Impact | Negative
Civicus Rating | Obstructed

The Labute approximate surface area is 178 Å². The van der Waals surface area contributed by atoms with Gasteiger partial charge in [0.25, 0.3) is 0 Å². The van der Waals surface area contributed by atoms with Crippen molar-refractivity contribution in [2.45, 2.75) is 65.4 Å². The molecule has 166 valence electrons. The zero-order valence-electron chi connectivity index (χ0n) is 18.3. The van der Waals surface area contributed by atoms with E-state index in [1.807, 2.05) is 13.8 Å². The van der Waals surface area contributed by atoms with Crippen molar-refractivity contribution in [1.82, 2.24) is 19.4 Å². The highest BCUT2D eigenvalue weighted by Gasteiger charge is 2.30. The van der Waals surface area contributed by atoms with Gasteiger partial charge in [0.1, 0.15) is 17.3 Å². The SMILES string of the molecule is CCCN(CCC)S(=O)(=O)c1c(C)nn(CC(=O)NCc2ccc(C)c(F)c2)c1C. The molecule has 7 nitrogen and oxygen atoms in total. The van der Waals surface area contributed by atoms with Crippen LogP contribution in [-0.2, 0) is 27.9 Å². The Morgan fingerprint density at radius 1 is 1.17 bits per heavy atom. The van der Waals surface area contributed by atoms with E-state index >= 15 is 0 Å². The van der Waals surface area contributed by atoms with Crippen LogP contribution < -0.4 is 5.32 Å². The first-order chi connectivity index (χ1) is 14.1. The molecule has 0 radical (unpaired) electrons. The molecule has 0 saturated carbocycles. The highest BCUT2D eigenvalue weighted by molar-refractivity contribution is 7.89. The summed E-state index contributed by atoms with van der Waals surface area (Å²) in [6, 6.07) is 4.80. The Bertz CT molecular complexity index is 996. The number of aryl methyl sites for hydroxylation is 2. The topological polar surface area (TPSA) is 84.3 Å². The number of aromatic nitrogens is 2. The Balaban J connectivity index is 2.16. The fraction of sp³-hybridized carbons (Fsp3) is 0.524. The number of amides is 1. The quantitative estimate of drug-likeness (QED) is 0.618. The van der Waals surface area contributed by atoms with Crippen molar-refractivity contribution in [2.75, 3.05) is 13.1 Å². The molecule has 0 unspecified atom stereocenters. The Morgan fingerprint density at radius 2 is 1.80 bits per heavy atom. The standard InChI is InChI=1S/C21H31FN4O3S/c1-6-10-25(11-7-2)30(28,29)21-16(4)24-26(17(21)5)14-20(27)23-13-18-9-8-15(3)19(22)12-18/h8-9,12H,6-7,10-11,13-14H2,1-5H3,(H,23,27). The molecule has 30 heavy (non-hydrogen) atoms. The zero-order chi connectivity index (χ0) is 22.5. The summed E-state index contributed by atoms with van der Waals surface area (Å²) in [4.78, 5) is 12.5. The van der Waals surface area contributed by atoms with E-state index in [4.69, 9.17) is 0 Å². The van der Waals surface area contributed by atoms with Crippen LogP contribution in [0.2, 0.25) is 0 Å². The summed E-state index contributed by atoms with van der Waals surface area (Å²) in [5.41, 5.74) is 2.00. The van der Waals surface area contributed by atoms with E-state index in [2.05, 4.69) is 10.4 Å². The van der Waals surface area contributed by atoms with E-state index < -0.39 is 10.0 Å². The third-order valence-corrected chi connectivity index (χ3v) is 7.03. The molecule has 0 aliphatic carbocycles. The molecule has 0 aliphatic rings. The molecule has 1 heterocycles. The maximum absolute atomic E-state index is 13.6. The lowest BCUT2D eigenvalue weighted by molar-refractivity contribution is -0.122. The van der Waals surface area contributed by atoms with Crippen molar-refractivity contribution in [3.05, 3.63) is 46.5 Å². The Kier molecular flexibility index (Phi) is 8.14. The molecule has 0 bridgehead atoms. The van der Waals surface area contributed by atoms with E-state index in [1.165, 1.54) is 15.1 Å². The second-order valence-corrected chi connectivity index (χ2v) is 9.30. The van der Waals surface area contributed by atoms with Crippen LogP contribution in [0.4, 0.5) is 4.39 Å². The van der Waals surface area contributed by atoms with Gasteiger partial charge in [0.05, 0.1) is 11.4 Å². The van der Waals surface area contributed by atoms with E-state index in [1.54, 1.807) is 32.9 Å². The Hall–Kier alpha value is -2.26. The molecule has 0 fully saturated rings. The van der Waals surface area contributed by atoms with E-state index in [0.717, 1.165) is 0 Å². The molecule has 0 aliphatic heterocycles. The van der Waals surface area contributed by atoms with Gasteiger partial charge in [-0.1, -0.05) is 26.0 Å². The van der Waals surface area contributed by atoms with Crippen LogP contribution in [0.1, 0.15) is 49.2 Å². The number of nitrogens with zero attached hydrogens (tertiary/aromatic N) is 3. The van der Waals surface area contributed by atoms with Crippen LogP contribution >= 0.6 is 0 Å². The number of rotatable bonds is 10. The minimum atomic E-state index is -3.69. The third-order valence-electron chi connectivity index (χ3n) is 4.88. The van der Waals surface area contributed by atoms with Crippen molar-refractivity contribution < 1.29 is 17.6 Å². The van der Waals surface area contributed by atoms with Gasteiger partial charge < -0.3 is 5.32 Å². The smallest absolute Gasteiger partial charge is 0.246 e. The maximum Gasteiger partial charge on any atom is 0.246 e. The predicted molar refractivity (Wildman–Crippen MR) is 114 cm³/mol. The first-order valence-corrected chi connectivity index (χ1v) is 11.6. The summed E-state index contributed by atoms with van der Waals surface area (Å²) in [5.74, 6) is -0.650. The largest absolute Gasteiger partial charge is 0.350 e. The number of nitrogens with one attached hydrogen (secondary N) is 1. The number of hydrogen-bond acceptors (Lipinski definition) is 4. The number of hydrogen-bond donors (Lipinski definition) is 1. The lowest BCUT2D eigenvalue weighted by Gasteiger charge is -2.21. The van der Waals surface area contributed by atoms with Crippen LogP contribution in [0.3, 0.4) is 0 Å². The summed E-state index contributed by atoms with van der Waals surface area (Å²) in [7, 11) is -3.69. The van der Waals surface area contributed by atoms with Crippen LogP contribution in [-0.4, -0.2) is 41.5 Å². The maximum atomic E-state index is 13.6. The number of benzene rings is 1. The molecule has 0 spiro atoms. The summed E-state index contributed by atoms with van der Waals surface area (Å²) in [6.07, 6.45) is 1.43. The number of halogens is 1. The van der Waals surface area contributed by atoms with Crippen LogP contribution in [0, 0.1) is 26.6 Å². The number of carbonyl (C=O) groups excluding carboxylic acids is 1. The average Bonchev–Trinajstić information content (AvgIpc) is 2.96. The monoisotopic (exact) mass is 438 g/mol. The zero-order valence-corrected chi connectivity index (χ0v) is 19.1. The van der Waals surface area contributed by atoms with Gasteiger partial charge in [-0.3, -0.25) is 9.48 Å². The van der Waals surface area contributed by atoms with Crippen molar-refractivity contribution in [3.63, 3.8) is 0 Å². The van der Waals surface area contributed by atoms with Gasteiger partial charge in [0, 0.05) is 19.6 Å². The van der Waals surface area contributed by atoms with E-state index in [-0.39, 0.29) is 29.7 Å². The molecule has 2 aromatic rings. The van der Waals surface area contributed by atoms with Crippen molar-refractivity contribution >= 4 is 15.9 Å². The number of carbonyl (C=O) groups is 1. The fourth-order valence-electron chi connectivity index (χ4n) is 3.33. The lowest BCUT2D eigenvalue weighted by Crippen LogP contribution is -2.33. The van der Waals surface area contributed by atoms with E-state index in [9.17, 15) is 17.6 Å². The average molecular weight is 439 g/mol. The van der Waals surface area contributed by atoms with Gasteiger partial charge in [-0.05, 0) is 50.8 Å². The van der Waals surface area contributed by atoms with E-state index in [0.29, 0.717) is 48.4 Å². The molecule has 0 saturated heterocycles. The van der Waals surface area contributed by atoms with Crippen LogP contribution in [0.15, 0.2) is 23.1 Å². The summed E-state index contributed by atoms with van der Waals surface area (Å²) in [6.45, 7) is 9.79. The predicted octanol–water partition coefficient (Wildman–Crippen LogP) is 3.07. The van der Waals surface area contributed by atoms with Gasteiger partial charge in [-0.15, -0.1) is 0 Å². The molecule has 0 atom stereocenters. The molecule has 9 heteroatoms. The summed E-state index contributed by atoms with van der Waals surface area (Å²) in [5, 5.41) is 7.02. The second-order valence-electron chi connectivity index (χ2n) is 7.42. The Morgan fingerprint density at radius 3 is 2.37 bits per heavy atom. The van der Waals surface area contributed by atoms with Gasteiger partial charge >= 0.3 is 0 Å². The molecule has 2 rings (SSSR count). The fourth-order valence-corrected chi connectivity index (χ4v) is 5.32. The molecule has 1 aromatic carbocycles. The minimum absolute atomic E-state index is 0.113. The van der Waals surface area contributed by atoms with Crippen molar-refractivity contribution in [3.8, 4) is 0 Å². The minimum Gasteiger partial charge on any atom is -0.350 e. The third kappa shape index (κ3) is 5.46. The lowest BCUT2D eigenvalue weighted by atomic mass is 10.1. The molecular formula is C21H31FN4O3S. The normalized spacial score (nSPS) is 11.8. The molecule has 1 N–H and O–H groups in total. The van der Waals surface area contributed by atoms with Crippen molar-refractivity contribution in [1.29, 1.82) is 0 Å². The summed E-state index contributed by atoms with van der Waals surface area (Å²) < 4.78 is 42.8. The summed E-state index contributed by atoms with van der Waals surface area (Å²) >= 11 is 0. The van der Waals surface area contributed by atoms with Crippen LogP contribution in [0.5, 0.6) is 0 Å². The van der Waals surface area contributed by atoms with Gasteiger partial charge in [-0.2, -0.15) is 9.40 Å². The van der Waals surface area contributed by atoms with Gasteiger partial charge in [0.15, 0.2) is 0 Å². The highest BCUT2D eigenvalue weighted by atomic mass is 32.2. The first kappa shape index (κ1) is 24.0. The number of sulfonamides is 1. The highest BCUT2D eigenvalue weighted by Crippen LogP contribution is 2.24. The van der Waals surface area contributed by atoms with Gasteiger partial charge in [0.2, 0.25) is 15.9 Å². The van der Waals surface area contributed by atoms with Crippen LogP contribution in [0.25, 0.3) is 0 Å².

The Supreme Court ruled again on the government measures that restrict the rights of citizens in the context of pandemic, arguing that any suspension or limitation of rights is a competence of the Legislative Assembly. It did so through the annulment of Decree 32 of July 29 that defined a phased plan for economic reopening and defined health protocols with restrictions on movement and the right of peaceful assembly. Via a concurring opinion, Judge Aldo Cámer Camillot presented hypothetical examples to show the difference between regulating, suspending or limiting a right. The highest court also declared that executive decrees of this nature are unconstitutional and, therefore, lack legal weight. Despite the decision, the rule in question will be in force until August 24, so that both government and Assembly have a period of time to discuss the administration of quarantine in the country. It is not the first time that the Court has called for an agreement between the two branches. Otherwise, it would legally entail the lifting of restrictions on movement. See previous news: CSG 8, CSG 7, CSG 6.